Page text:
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Saturday, January 20, 2018

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Nonprofits tap into many motivations for giving
News 8 - Austin

June, 2010

Those who give have to be inspired, educated and involved with their chosen cause.

Outside elements can also come into play when making the decision to invest in a person’s community. Where a person lives, works, the types of wealth in the city and even a person’s alma mater can impact philanthropy in Austin. So area nonprofits know they have to be creative when compelling someone to give.

For example, any night of the week, you can find live music playing on a stage in Austin. In late April, Stubb's was the hot spot for those looking to take in the Old 97's and Ben Kweller.

Hill Country Conservancy hosted the concert. "It's more just an awareness event,” Andrea Rado, HCC community relations director said. “Maybe they've heard of us. Maybe they haven't. When they leave, they definitely have."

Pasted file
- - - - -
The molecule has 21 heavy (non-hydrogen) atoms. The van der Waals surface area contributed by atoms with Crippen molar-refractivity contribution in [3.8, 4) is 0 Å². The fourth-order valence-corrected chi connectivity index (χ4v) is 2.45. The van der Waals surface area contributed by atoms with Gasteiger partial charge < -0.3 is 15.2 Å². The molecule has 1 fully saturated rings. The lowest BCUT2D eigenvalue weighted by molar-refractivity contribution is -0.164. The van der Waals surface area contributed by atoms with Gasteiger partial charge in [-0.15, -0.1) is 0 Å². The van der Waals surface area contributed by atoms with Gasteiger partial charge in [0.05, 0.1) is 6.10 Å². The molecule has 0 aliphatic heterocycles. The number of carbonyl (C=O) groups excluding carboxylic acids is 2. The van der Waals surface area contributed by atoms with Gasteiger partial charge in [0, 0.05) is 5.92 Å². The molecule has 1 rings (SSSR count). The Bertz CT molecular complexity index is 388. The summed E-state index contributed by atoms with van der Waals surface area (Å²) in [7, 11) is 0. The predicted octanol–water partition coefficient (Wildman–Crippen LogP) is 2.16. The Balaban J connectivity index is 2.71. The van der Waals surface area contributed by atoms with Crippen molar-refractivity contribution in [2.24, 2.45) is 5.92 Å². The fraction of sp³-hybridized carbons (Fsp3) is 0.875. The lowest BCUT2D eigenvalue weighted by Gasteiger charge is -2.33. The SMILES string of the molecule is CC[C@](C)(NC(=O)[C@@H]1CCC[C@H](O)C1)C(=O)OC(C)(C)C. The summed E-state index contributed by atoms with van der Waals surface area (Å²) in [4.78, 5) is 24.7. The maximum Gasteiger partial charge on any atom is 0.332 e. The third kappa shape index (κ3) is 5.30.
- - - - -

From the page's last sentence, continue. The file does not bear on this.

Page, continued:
Rado works nonstop to make Hill Country Conservancy and its mission known. For those not yet aware of what the nonprofit does and needs, Rado and HCC staff chose to kick off Earth Day events with a live concert hoping to draw in future donors.

"Making the new transplants feel connected to the community is the challenge," Rado said.

Buying a $20 ticket to see local musicians play is a very different proposition than opening your wallet to further a cause. It's a challenge not seen as much in San Antonio.

Mike Bacon works with nonprofits, charitable organizations and donors in San Antonio and across Central Texas.

"In Austin, it's a very energetic giving. In San Antonio, more traditional, loyal, faithful giving," Bacon said.

In other words, the giving in San Antonio is consistent. Bacon would also argue philanthropy is well established in San Antonio, more so than Austin's newfound wealth.

San Antonio’s money has a "more diversified money base: oil and gas money, ranching money," Bacon said. Givers are less involved in the process and are more apt to arrange planned giving through an estate, he added.

Financial planner and president of Austin Asset Management Company John Henry McDonald knows he can't discuss planned giving with all of his clients. It's not because they don't have the money.

"You're going to die someday; everybody is. Mortality in Texas is 100 percent. Now let's talk about giving some money when you go," he said.

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